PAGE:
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  • Writer's pictureNatalie Lehr-Splawinski, Marketing Communications

How to reduce Dementia risk factors?

Unfortunately, there is still no cure for Dementia and Alzheimer's disease globally. As per more current research, there is hope for the development of a cure at some time in the future.


As per BC Alzheimer's Society, there are over

500, 0000 Canadians currently suffering from Dementia and, unfortunately this number will rise much higher in the coming years.


The number of seniors with Dementia ages 85+ is on rise in BC, currently estimated between 60,000 & 70,00 as per Government Canada statistics. There is no way to prevent dementia. We need to learn to understand the disease better by educating ourselves and learn to recognize any signs & symptoms. There are some approved medications which can possibly slow down early on-stage dementia. Speak to your Family Physician.


We know that aging affects our brain and our thinking which is a normal development. Keep in mind that it is never too early or too late to consider a healthier lifestyle & diet to help reduce dementia risks.


Researchers report that dementia risk factors are different for everyone. There are risk factors which are non-modifiable (can be changed) and, one that can be influenced/changed - modifiable.


Non-modifiable dementia risk factors:


Generics -some rare forms of dementia are associated with specific genes

Family history - can increase the risk but we still don't understand. Having a family history of dementia puts one at greater risk of developing the disease. However, many people with a family history never develop symptoms, and many people without a family history do. There are tests to determine whether you have certain genetic mutations. Ask your family physician.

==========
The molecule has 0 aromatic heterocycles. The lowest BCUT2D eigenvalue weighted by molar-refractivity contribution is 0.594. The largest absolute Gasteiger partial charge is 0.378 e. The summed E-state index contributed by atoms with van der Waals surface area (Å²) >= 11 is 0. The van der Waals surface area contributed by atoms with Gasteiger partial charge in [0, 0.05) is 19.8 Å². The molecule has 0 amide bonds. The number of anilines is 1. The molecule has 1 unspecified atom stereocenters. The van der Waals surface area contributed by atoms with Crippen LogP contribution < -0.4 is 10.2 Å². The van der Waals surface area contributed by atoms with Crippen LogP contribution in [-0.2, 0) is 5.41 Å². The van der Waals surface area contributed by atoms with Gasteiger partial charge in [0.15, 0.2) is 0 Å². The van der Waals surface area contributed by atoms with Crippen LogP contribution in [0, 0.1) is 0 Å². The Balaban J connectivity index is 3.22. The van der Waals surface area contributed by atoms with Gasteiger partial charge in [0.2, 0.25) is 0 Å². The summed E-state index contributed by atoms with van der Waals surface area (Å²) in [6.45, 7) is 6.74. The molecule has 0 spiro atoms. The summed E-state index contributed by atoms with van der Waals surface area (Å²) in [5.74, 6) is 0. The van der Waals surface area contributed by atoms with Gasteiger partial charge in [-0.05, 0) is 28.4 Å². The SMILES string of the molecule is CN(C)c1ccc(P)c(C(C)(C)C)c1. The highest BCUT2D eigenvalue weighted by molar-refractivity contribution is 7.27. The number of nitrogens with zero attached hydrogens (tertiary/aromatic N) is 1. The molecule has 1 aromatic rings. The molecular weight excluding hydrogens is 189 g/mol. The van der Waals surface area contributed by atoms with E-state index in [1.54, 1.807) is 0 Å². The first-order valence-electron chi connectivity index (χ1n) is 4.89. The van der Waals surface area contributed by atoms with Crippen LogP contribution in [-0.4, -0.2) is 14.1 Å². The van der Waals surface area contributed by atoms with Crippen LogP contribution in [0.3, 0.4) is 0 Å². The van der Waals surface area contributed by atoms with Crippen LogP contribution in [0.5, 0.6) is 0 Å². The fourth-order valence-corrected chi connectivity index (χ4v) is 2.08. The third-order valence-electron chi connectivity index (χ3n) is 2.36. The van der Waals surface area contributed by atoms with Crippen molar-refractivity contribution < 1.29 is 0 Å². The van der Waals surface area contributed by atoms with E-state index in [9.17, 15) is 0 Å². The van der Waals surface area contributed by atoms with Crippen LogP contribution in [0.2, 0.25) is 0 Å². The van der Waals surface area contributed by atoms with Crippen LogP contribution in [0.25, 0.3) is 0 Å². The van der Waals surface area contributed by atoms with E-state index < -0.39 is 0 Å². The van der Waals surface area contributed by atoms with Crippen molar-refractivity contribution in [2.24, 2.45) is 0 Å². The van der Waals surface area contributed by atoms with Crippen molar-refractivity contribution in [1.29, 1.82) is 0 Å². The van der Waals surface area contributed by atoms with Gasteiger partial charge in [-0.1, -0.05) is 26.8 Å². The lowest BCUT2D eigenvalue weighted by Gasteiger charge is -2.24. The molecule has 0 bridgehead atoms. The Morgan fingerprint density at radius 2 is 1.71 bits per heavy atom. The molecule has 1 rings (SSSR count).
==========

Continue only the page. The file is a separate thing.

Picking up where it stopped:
Aging in general increases the risk of developing dementia, especially after age 65. However, dementia can also impact younger people.

Down syndrome causes risks of developing early-onset Alzheimer's disease by middle age.

Race & Gender: Some races are affected more than others. We know that women are more affected by dementia than men. Worldwide, women with dementia outnumber men 2 to 1.

Sore Modifiable risk factors refer to risks that can be influenced through smart lifestyle choices. A healthy lifestyle & diet will help reduce your risk of dementia. Keep your body, mind and heart healthy. It’s never too early or too late to start. Refer to reliable resources.

  • Health conditions such as high blood pressure & cholesterol, fat build up of in artery walls, and obesity are large risk factors.

  • Lifestyle: people who eat a healthy Mediterranean-style diet that is rich in produce, olive oil, whole grains, nuts & seeds are known to live longer and stay more healthy. Physical exercise & a healthy diet are reducing dementia risk.

  • Diabetes can increase your risk of dementia, especially if it's non diagnosed and or poorly controlled.

  • Depression is associated with an increased risk of dementia. Seek medical advice when you recognize the symptoms or a loved one expresses concerns.

  • Inadequate supply of essential nutrients (vitamins and minerals) in the diet can cause malnutrition or disease can be contributors

  • Some medications, some sleep medications & sedatives can worsen memory loss and put you at higher dementia risk. Speak with your Family Physician and Pharmacist.

  • Sleep problems such as sleep apnea, for example, will put one at higher risk.

  • Alcohol abuse is a big factor as it causes brain changes and early onset dementia.

  • Smoking increases the risk of developing dementia risk as well as blood vessel diseases and causes lung damage.

To read more helpful information & resources on Dementia risk factors, visit:




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